When I had gone to be certified as a personal trainer many moons ago, I was told that once a year I’d have to go for CPR training.

In that line of work, it’s a pretty big deal, since you may have a client who may suddenly collapse on you, and administering CPR or using the AED could save that life.

It turns out that NJ lawmakers have approved bills that would require high schools to teach CPR and use of defibrillators.

Outside of the possibility of making a high school kid a responsible party to a lawsuit should CPR not be performed properly – how is this a bad thing?
Especially when seconds count and a life can be saved.

The New Jersey Legislature approved measures Monday requiring high school health classes to teach cardiopulmonary resuscitation (CPR) and the proper use of automated external defibrillators.

The bills, sponsored by Sen. Diane Allen (R-Burlington) and Assemblyman Angel Fuentes (D-Camden), mandate the lessons be added existing health and physical education curriculum.

The instruction would based on nationally recognized programs, such as those from the American Heart Association or the American Red Cross.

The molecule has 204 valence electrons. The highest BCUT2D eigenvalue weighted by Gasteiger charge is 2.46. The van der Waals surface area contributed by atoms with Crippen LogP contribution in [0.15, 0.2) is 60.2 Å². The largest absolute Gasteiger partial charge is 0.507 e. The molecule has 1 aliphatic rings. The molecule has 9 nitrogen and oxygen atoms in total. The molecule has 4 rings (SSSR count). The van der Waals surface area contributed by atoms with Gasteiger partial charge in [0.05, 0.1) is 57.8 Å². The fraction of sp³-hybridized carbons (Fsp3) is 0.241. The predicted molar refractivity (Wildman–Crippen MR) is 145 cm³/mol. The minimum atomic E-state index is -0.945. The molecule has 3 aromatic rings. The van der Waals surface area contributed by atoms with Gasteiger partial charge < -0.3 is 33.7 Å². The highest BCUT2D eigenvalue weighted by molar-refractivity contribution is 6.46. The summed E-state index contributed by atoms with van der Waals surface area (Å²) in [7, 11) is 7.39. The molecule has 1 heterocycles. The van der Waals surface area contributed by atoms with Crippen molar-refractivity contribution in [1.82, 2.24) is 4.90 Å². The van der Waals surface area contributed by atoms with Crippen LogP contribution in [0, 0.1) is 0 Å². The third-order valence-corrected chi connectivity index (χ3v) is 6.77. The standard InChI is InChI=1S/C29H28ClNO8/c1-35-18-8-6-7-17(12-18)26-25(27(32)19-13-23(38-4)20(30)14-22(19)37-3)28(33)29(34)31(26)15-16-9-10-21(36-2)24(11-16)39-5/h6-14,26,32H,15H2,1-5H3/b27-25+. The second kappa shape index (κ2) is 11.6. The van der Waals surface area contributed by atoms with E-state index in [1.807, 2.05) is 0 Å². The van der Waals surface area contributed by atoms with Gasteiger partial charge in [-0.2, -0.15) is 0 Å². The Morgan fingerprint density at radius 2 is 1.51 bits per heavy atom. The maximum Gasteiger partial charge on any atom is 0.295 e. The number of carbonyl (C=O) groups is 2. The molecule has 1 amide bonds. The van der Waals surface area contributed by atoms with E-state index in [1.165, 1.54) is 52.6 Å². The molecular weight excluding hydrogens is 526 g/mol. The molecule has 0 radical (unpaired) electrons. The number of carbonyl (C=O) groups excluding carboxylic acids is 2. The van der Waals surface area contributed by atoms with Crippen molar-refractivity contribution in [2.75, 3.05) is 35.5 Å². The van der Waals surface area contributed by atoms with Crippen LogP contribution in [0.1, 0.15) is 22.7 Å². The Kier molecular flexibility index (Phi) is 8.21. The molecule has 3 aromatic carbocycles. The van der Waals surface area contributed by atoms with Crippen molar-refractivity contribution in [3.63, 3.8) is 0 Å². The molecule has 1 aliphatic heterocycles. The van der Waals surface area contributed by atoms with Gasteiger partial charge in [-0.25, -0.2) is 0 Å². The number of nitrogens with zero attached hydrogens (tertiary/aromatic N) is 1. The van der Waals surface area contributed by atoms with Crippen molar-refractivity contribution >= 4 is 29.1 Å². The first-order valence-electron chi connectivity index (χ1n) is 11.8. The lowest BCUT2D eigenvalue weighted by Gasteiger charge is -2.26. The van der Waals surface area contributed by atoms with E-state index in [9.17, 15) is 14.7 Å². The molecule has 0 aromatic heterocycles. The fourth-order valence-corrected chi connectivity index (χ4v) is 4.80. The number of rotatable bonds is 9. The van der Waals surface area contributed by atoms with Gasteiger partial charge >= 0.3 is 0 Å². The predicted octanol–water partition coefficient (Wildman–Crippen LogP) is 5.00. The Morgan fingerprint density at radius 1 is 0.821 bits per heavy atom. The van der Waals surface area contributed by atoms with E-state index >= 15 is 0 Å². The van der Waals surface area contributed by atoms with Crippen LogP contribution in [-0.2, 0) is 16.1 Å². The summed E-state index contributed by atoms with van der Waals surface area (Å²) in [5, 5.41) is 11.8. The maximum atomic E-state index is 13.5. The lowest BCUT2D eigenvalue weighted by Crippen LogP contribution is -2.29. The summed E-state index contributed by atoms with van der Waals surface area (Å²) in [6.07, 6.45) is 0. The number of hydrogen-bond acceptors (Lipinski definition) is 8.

“Knowing how to properly perform CPR and use a defibrillator are basic life-saving skills that all graduates should have when they leave our public schools,” Allen said.

Fuentes said training in these life-saving techniques would help students react to emergencies, and he pointed to a recent event in Passaic as proof.

A student who stopped breathing because of seizures was saved by his peers, who performed CPR until paramedics arrived.

Luckily there were people nearby who administered CPR until emergency services arrived, and the child was saved.

The upside to taking time out of one health science class is priceless.

Finally legislators have come up with what I feel is a very practical piece of legislation.

Should NJ high schools be required to teach CPR and the use of an AED in health science classes?